Fasten your seatbelts, and get your coffee pots percolating, Fools. The end of the year is nigh.

You're about to be besieged by articles demanding your attention, promising to tell you what 2006 holds in store for you and your portfolio. Forbes, MSNBC, Marketwatch -- we may even write a few here at the Fool.

But guess what -- we don't really know what will happen, and neither do the other guys.

It's not easy, seeing green
Few financial writers possess inside sources at the shadowy international cabal of bankers based in Zurich that plans out the market's movements one year in advance, on the 32nd of December of each year. Even fewer of us possess sufficient clairvoyance to foretell those movements without an inside source.

Musing on the market and pontificating on the "what ifs" can be a pleasant pastime, but no one knows what will happen. If you enjoy theorizing, sit back with a cup of joe and read what the crystal ball gazers have to say. If not, it might be a good idea to just turn off the computer for a while, take a little vacation, and come back in January when the forecasting begins to trail off.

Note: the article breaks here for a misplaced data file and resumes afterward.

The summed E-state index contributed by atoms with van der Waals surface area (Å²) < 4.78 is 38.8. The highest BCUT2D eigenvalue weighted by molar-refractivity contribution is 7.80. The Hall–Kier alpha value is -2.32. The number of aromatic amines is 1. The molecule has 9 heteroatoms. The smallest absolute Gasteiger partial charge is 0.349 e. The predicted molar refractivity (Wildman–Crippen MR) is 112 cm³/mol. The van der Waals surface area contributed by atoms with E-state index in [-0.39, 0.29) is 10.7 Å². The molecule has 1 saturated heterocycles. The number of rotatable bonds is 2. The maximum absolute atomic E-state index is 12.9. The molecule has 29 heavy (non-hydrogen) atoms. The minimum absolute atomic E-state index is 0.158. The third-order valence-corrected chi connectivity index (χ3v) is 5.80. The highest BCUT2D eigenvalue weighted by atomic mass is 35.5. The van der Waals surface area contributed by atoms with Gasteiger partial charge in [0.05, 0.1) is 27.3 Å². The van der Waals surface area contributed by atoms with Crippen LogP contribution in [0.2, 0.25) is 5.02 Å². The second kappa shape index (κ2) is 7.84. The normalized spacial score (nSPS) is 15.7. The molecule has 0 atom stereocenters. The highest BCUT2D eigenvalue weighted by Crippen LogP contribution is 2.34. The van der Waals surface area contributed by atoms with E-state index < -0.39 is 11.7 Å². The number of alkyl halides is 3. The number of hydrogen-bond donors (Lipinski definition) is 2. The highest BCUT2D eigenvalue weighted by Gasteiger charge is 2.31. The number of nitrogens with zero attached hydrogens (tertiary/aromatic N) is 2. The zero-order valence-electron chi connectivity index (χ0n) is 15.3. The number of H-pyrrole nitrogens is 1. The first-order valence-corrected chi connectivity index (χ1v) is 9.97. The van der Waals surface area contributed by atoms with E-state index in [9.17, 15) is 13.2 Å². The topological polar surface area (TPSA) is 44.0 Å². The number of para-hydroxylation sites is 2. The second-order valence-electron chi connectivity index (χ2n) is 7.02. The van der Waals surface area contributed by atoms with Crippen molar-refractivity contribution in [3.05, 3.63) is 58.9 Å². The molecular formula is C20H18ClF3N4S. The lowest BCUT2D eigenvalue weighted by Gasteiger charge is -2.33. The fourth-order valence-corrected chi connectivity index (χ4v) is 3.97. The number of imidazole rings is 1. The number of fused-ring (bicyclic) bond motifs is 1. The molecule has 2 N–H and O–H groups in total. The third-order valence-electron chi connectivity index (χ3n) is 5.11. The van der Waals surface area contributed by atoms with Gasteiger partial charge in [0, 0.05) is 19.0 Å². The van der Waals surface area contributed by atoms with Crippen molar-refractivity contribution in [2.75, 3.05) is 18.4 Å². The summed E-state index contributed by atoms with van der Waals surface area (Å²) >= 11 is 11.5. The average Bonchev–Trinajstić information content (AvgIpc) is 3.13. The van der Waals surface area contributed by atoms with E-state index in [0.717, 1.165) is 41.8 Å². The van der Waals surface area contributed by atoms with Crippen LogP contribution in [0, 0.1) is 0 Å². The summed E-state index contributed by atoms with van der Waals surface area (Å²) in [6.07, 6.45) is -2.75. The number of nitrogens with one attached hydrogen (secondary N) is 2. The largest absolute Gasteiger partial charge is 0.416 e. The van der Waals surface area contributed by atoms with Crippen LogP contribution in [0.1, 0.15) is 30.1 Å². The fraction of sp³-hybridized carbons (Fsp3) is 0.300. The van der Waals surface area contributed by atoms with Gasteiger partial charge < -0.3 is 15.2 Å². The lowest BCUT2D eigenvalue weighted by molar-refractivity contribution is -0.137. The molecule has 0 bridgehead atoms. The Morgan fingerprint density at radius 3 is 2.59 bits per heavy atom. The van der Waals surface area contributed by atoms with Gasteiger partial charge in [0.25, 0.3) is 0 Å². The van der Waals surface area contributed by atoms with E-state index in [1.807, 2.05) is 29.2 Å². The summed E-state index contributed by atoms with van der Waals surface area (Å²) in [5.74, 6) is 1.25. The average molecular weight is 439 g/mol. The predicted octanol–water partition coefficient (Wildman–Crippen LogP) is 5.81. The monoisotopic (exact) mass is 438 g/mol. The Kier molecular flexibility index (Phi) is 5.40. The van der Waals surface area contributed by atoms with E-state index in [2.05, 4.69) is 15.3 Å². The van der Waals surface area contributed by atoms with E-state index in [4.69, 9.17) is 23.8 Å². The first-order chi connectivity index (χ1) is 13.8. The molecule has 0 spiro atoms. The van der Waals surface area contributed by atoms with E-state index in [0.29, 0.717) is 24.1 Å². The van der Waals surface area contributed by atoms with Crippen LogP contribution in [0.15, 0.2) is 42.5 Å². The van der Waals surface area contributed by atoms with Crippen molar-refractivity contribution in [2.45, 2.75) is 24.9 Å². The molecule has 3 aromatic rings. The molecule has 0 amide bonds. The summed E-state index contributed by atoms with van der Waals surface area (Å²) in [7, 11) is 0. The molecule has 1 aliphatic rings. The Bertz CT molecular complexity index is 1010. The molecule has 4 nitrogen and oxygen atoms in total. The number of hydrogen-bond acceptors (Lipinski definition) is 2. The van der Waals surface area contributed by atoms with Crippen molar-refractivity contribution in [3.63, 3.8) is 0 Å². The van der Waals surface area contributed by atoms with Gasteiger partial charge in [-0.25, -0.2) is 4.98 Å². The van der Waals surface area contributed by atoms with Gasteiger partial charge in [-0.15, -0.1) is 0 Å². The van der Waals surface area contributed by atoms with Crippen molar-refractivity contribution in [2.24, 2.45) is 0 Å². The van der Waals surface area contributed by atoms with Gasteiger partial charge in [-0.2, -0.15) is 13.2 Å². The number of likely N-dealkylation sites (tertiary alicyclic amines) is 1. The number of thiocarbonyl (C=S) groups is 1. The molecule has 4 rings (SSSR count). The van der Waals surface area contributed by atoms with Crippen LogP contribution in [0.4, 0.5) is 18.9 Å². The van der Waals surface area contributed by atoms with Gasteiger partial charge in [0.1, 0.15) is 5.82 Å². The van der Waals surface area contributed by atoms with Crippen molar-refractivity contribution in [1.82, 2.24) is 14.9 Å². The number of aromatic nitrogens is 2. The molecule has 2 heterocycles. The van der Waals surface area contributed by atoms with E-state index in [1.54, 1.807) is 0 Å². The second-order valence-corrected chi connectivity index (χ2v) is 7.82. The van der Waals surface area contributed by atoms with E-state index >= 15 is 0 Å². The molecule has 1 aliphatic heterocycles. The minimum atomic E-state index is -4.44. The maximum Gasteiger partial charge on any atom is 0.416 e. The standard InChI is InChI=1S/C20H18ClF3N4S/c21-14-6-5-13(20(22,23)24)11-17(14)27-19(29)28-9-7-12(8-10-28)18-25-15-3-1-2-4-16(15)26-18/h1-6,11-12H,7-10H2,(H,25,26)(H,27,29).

Here ends today's Public Service Announcement.

But since we're on the subject
Speaking of forecasting, I want to speak a bit about another kind of forecasting -- one with a basis in fact. It's called the theory of positive inventory divergence.


Wake up! Remember what I said about the coffee? I promise if you can stay awake through this, I'll tell you something useful -- a promise the "market forecasters" can't make.

Ready? Here goes
Positive inventory divergence is a theory that master stock-sleuther Thornton Oglove laid out in his book Quality of Earnings. In its essence, the theory has three parts: